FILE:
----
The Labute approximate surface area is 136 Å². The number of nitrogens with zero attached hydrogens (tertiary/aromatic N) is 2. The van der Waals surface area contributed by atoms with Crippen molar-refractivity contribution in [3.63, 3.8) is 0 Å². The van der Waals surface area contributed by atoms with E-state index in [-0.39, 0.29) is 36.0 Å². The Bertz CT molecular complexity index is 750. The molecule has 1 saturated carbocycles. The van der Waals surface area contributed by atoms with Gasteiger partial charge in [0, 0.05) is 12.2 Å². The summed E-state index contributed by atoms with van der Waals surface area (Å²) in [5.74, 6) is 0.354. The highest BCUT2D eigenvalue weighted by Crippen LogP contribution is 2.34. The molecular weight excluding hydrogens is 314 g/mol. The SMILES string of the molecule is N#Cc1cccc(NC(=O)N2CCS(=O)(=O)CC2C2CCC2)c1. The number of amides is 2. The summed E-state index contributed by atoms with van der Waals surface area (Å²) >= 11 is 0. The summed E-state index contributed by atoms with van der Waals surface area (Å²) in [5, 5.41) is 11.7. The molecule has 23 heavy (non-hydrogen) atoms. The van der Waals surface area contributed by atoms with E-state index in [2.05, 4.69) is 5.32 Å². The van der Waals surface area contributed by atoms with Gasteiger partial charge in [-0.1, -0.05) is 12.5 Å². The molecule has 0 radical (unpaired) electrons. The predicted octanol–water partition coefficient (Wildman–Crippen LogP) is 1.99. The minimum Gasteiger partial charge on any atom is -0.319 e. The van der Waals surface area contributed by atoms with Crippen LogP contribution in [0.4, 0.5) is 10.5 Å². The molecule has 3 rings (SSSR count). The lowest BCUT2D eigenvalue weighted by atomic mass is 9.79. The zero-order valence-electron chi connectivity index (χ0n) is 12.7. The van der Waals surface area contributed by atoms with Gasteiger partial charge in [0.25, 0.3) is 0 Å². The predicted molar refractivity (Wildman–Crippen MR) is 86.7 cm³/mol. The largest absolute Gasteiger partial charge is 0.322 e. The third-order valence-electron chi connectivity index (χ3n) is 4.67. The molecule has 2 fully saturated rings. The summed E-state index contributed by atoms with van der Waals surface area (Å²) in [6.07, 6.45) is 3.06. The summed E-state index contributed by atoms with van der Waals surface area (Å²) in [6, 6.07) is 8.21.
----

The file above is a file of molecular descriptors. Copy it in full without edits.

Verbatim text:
The Labute approximate surface area is 136 Å². The number of nitrogens with zero attached hydrogens (tertiary/aromatic N) is 2. The van der Waals surface area contributed by atoms with Crippen molar-refractivity contribution in [3.63, 3.8) is 0 Å². The van der Waals surface area contributed by atoms with E-state index in [-0.39, 0.29) is 36.0 Å². The Bertz CT molecular complexity index is 750. The molecule has 1 saturated carbocycles. The van der Waals surface area contributed by atoms with Gasteiger partial charge in [0, 0.05) is 12.2 Å². The summed E-state index contributed by atoms with van der Waals surface area (Å²) in [5.74, 6) is 0.354. The highest BCUT2D eigenvalue weighted by Crippen LogP contribution is 2.34. The molecular weight excluding hydrogens is 314 g/mol. The SMILES string of the molecule is N#Cc1cccc(NC(=O)N2CCS(=O)(=O)CC2C2CCC2)c1. The number of amides is 2. The summed E-state index contributed by atoms with van der Waals surface area (Å²) >= 11 is 0. The summed E-state index contributed by atoms with van der Waals surface area (Å²) in [5, 5.41) is 11.7. The molecule has 23 heavy (non-hydrogen) atoms. The van der Waals surface area contributed by atoms with E-state index in [2.05, 4.69) is 5.32 Å². The van der Waals surface area contributed by atoms with Gasteiger partial charge in [-0.1, -0.05) is 12.5 Å². The molecule has 0 radical (unpaired) electrons. The predicted octanol–water partition coefficient (Wildman–Crippen LogP) is 1.99. The minimum Gasteiger partial charge on any atom is -0.319 e. The van der Waals surface area contributed by atoms with Crippen LogP contribution in [0.4, 0.5) is 10.5 Å². The molecule has 3 rings (SSSR count). The lowest BCUT2D eigenvalue weighted by atomic mass is 9.79. The zero-order valence-electron chi connectivity index (χ0n) is 12.7. The van der Waals surface area contributed by atoms with Gasteiger partial charge in [0.25, 0.3) is 0 Å². The predicted molar refractivity (Wildman–Crippen MR) is 86.7 cm³/mol. The largest absolute Gasteiger partial charge is 0.322 e. The third-order valence-electron chi connectivity index (χ3n) is 4.67. The molecule has 2 fully saturated rings. The summed E-state index contributed by atoms with van der Waals surface area (Å²) in [6.07, 6.45) is 3.06. The summed E-state index contributed by atoms with van der Waals surface area (Å²) in [6, 6.07) is 8.21.